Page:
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Teens Think About Risks Before Taking Them

  • Faith Lapidus

Teens engage in a lot of dangerous behavior that has adults wondering if they give any thought at all to the risk they're taking. After reviewing studies of adolescent behavior, Cornell University psychologist Valerie F. Reyna says they do think about it… and decide the risk is worth it. "Not only are teenagers processing risk information and weighing it rationally against benefits," she notes, "they're over-estimating those risks, and this combination leads to risk-taking behavior because the benefits for them, from their point of view, outweigh the risks."

The benefits of smoking or drinking or having sex are immediate: peer acceptance, physical pleasure. But they're also short-term. Reyna, who serves as co-director of Cornell's Center for Behavioral Economics and Decision Research, says part of the reason teens reach the conclusions they do is that they perceive situations differently than adults.

This widely divergent thought process is obvious in imaging studies comparing the adolescent and adult brains. In one study, for example, the subject were asked questions like, Is it a good idea to swim with sharks? Is it a good idea to set your hair on fire? Reyna says researchers saw the difference immediately. "It turns out that the adolescent brain - more of it lights up - they're thinking about this, they take longer to respond than adults do." She says adults don't think about all the different reasons why that might be a good idea. "It's just obvious immediately that that would be a really terrible idea."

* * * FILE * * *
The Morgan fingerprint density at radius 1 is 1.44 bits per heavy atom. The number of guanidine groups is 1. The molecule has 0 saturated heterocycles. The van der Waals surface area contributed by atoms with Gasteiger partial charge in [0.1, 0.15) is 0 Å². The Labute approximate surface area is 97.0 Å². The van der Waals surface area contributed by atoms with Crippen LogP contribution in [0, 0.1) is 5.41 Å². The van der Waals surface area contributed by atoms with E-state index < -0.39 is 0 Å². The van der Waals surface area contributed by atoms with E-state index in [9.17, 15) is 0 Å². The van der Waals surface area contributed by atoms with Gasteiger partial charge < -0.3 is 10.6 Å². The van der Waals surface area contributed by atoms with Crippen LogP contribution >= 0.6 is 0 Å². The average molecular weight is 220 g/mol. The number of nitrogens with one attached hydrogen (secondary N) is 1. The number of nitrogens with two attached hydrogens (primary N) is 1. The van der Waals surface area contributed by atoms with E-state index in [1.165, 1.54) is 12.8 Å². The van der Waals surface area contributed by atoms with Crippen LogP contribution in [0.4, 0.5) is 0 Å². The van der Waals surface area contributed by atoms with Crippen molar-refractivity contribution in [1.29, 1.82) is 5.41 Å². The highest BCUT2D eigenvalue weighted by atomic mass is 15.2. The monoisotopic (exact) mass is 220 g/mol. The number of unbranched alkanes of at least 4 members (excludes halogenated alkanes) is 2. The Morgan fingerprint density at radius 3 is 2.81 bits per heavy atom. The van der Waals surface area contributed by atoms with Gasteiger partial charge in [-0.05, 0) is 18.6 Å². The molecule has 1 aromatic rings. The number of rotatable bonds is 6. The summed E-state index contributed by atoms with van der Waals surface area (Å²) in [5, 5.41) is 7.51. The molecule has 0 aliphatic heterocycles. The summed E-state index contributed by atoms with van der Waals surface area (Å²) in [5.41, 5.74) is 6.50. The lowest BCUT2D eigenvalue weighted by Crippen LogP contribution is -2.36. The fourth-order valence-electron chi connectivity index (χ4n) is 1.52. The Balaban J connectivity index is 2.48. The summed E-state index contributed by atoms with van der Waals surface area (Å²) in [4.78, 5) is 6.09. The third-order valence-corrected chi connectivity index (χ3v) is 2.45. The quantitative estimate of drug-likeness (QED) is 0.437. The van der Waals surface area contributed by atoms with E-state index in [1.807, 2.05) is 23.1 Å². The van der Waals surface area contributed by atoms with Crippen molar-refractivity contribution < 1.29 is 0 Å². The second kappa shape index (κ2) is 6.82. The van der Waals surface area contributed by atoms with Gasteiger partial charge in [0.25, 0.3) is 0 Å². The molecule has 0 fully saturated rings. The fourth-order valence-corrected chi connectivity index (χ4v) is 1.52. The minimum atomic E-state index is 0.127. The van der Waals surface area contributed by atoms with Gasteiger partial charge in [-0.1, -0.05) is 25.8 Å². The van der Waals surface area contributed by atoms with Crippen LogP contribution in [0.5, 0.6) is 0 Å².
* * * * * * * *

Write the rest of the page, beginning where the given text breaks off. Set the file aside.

Once teens start thinking deliberatively about the risks associated with a certain behavior, they have subconsciously accepted that it is something they might do, and that leads to risk-taking.

Reyna says rather than emphasizing the risks, parents and teachers should focus on getting teens to recognize what she calls the bottom-line cues of a situation. "They're thinking logically and they're thinking about the details. We want them to ignore the irrelevant details and focus in on the key thing: the driver is drunk, don't get in the car! It doesn't matter that this person has never had an accident, it doesn't matter that you're only going a couple blocks. These are all logical arguments, mind you, but the only thing that matters is the driver is impaired and thinking about the details can only distract you from the key bottom line there."

In other words, if it sounds like a bad idea, it probably is. But Valerie Reyna admits recognizing that concept, intuitively, might be a lesson that comes only with a few more years of life experience. Her findings appear in the journal Psychological Science in the Public Interest.

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